Last week the Biden-Harris Administration rang in the holiday season with the National Christmas Tree Lighting hosted by LL Cool J. This year the White House has a few noteworthy accomplishments to celebrate, including a decrease in unemployment insurance claims and an increase in American workers—gains that extend to Black Americans.
In a statement from the White House last week, President Joe Biden said that new unemployment claims are at a level not seen since March 7, 2020, and that claims made the last week in November were revised down to their lowest level since 1969. “In addition, the four-week average of unemployment claims fell to their lowest level since the pandemic began—just 225,500. Initial unemployment claims are now down more than 70 percent since I became President, and total claims filed each week are now down by around 16 million over that same period,” the president added.
History has proven that low unemployment rates for the country, do not always mean the same for Black workers, but according to Marketwatch, unemployment rates for Black and white Americans are now reflective of levels in late 2018. Last month, the jobless rate for Black Americans reportedly dropped by 1.2 percentage points to 6.7 percent. And according to the Bureau of Labor and Statistics, the unemployment rate for Black women fell two percentage points in November, from 7 percent at the start of the month to 5 percent at the month’s close.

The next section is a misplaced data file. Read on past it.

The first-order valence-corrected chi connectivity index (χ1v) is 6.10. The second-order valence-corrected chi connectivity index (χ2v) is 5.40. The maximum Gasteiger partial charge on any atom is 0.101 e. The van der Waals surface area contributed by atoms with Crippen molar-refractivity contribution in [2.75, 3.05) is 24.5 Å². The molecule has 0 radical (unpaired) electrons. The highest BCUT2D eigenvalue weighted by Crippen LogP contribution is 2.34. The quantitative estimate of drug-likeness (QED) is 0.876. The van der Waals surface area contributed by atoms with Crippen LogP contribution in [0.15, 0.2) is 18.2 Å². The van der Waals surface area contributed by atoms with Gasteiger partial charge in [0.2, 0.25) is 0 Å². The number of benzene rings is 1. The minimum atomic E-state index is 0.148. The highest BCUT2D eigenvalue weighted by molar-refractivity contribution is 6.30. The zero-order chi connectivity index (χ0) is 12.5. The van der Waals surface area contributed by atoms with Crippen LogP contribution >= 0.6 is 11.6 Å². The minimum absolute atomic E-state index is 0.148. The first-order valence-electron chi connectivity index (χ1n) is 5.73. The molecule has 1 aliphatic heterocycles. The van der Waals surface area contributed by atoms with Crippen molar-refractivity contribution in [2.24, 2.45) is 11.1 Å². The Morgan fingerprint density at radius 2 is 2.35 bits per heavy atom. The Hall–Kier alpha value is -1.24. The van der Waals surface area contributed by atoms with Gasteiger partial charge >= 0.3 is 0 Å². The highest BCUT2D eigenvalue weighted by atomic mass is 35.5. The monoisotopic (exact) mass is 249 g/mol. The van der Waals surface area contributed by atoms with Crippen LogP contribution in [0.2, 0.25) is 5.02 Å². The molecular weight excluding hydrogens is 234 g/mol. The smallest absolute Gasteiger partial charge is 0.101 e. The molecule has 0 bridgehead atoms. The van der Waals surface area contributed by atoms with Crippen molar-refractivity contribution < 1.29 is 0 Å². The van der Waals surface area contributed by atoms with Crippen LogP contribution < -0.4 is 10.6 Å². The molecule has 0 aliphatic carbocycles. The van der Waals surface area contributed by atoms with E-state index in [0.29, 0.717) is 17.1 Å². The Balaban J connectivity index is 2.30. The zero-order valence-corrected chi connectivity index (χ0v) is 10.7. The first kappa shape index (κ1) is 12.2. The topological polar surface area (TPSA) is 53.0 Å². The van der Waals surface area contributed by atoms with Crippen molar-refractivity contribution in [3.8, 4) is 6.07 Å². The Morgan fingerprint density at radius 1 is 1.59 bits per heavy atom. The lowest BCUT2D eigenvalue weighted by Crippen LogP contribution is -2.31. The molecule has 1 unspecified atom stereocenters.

While the administration is crediting their COVID strategy for the strong numbers, they are continuing to push for the passage of the Build Back Better agenda. “There is still more work to do to build our economy back better including addressing recent increases in prices,” Biden wrote. “In addition to recent steps I have taken to address supply chain bottle necks and reduce the price of gas at the pump, the historic Build Back Better Act will cut costs that American families have struggled with for years. Today’s data underscore the historic progress we are making and the importance of building on that progress in the weeks ahead.”
The Vice President previously spoke to EBONY about how investments in childcare, affordable high-speed internet, and transportation could help close the wage and unemployment gaps for Black communities.